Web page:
Most extended service contracts are still sold at the same time a new car is sold. But now dealerships are finding a new place to market service contracts - and a way to cut down on possible buyers' remorse and cancellations.
In selling extended service contracts, F&I managers are going beyond vehicle buyers to service customers. And to bolster their business, they've made peace with credit unions, which formerly were often at odds with the F&I department.
"There's a real opportunity on the service drive. That's where we pick up a lot of business," said Bob Hymen, president of Service Payment Plan Inc. of Chicago. He said the company's business grew 30 percent last year while service contract sales fell overall.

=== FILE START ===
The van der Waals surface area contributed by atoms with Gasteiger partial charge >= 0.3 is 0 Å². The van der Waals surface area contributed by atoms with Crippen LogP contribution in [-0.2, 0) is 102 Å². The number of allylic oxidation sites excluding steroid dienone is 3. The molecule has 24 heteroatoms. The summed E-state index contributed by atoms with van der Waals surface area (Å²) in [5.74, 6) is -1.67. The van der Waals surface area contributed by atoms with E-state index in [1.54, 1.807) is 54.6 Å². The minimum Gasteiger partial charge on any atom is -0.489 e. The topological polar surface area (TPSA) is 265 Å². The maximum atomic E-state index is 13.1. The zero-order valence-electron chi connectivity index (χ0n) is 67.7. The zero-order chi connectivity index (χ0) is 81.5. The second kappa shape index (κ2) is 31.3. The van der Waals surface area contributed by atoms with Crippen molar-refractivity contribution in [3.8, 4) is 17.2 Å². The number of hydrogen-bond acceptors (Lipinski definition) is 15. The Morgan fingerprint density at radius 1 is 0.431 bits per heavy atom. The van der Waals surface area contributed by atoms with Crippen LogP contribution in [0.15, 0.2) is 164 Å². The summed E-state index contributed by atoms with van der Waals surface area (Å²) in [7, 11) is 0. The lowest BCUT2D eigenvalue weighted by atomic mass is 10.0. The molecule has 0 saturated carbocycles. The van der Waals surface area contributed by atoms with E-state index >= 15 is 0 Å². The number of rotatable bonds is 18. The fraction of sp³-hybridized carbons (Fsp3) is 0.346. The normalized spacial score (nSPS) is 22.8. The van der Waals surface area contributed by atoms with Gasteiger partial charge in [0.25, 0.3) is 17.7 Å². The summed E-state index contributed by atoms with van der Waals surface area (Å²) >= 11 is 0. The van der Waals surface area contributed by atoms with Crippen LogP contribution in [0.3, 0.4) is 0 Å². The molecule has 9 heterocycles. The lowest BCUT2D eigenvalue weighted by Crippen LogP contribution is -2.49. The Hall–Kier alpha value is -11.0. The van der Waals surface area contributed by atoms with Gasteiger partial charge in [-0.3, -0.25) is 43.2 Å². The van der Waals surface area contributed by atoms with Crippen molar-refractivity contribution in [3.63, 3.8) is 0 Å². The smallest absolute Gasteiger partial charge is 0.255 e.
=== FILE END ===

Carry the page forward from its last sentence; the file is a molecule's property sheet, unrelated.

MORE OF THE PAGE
Remberto Del Real, director of sales and marketing for Service Payment Plan, said service customers are in a receptive frame of mind to buy a service contract in part because people are keeping their cars longer.
"The economics have changed," Del Real said. "Leasing is down; people are flipping cars less often. They don't want big repair bills, but it gets expensive because things on cars today get replaced. They don't get fixed.